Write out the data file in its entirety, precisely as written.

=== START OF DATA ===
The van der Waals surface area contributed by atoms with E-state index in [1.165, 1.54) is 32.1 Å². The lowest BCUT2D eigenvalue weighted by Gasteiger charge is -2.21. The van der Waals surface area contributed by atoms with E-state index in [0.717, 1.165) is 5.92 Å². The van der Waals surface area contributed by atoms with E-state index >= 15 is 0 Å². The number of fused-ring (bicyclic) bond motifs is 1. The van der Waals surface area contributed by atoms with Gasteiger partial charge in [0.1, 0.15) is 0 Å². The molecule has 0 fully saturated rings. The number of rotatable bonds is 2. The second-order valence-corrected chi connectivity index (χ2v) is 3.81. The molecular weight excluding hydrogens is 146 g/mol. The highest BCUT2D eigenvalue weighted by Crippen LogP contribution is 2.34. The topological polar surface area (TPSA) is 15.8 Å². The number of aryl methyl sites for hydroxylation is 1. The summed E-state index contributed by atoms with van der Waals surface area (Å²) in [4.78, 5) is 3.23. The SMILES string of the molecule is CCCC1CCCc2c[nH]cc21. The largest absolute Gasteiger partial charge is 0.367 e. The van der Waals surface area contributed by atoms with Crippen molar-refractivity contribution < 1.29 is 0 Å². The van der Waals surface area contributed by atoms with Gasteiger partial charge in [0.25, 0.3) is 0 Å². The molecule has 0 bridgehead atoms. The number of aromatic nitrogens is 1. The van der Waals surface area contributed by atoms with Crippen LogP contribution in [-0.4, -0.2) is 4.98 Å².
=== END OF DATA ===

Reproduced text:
The van der Waals surface area contributed by atoms with E-state index in [1.165, 1.54) is 32.1 Å². The lowest BCUT2D eigenvalue weighted by Gasteiger charge is -2.21. The van der Waals surface area contributed by atoms with E-state index in [0.717, 1.165) is 5.92 Å². The van der Waals surface area contributed by atoms with E-state index >= 15 is 0 Å². The number of fused-ring (bicyclic) bond motifs is 1. The van der Waals surface area contributed by atoms with Gasteiger partial charge in [0.1, 0.15) is 0 Å². The molecule has 0 fully saturated rings. The number of rotatable bonds is 2. The second-order valence-corrected chi connectivity index (χ2v) is 3.81. The molecular weight excluding hydrogens is 146 g/mol. The highest BCUT2D eigenvalue weighted by Crippen LogP contribution is 2.34. The topological polar surface area (TPSA) is 15.8 Å². The number of aryl methyl sites for hydroxylation is 1. The summed E-state index contributed by atoms with van der Waals surface area (Å²) in [4.78, 5) is 3.23. The SMILES string of the molecule is CCCC1CCCc2c[nH]cc21. The largest absolute Gasteiger partial charge is 0.367 e. The van der Waals surface area contributed by atoms with Crippen molar-refractivity contribution < 1.29 is 0 Å². The van der Waals surface area contributed by atoms with Gasteiger partial charge in [0.25, 0.3) is 0 Å². The molecule has 0 bridgehead atoms. The number of aromatic nitrogens is 1. The van der Waals surface area contributed by atoms with Crippen LogP contribution in [-0.4, -0.2) is 4.98 Å².